1. The "why" of Amish life

        I think you’ll enjoy reading “The Amish” Naomi, and I agree that it is important, even essential, to get the why. I probably could have included more than 27 titles in this list, but thought that a good cut-off for now, with expanded reading in the Others section. As more books are published and come on the radar here I’m sure we’ll need to add to the list.

    6. Margaret

      You are the best, Erik! Thank you for doing this for us. I see several titles I have not yet read, and I am so glad to KNOW what books to look for!

    7. Alice Mary

      Good resource!

      Thank you for this great resource! I will be sure to have it available at work (the library) and at home. I’m sure it will come in handy in both places! And thanks to others here for additional suggestions, too.

      Alice Mary

      1. Glad to hear it Alice Mary. I think I wrote somewhere today it had been nagging at me for quite some time to get a list like this done.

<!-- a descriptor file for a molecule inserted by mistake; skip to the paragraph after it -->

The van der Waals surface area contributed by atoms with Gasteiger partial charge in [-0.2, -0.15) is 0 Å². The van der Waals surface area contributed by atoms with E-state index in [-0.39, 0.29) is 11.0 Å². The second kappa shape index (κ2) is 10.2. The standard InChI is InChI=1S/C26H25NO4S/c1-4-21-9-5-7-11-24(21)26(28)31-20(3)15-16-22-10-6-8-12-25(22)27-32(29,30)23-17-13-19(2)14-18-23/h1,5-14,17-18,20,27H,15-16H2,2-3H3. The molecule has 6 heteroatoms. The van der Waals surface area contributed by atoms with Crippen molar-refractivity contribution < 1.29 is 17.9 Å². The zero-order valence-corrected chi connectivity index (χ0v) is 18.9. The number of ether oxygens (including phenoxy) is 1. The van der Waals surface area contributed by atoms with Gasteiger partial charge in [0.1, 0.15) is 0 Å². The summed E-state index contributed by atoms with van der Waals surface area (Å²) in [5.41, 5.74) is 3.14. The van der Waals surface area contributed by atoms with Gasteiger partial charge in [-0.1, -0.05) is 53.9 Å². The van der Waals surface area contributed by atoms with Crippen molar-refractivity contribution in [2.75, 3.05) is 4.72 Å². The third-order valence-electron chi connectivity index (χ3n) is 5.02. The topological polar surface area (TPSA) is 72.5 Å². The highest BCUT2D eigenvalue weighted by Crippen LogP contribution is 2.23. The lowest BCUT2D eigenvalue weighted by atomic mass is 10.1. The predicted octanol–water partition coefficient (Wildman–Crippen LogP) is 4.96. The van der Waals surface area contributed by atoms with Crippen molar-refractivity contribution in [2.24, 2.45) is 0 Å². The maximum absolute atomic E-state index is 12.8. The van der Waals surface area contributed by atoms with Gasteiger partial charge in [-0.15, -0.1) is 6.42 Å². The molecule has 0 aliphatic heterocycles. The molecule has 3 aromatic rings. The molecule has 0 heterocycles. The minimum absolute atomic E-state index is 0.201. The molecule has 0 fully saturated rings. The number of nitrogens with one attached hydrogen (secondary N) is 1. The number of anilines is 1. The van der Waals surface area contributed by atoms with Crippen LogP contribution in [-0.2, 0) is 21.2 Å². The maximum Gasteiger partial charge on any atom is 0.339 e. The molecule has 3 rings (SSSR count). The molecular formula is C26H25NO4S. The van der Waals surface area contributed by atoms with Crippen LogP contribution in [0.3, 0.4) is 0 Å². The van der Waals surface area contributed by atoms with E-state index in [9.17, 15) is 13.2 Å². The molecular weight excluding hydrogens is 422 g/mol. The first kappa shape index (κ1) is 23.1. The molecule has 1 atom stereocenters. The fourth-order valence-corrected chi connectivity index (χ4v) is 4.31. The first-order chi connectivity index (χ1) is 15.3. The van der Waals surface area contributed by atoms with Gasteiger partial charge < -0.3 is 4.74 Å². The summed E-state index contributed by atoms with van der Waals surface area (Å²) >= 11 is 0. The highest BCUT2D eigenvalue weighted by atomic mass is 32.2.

8. Slightly-Handled-Order-Man

      "Full Disclosure" notice (well deserved)

      I like the full disclosure part that you included about Amazon and other sites. I think that is very smart of you. Although, I’m sorry, my silly person part of me is begging to come out, I really want to quote a Canadian 1990s rock song for you, its called “Poets” by the Tragically Hip and the line is “Don’t tell me the universe is altered when you find out how he gets paid”, I am sorry to sound critical, but that was the first thing that came to mind when I read that when I clicked on the “Good Books” link. Running a blog and writing the books you have takes money, as does visiting real time Amish America, and as far as I’m concerned, taking a share from certain web sources is fair return for otherwise keeping Amish America free for us to read.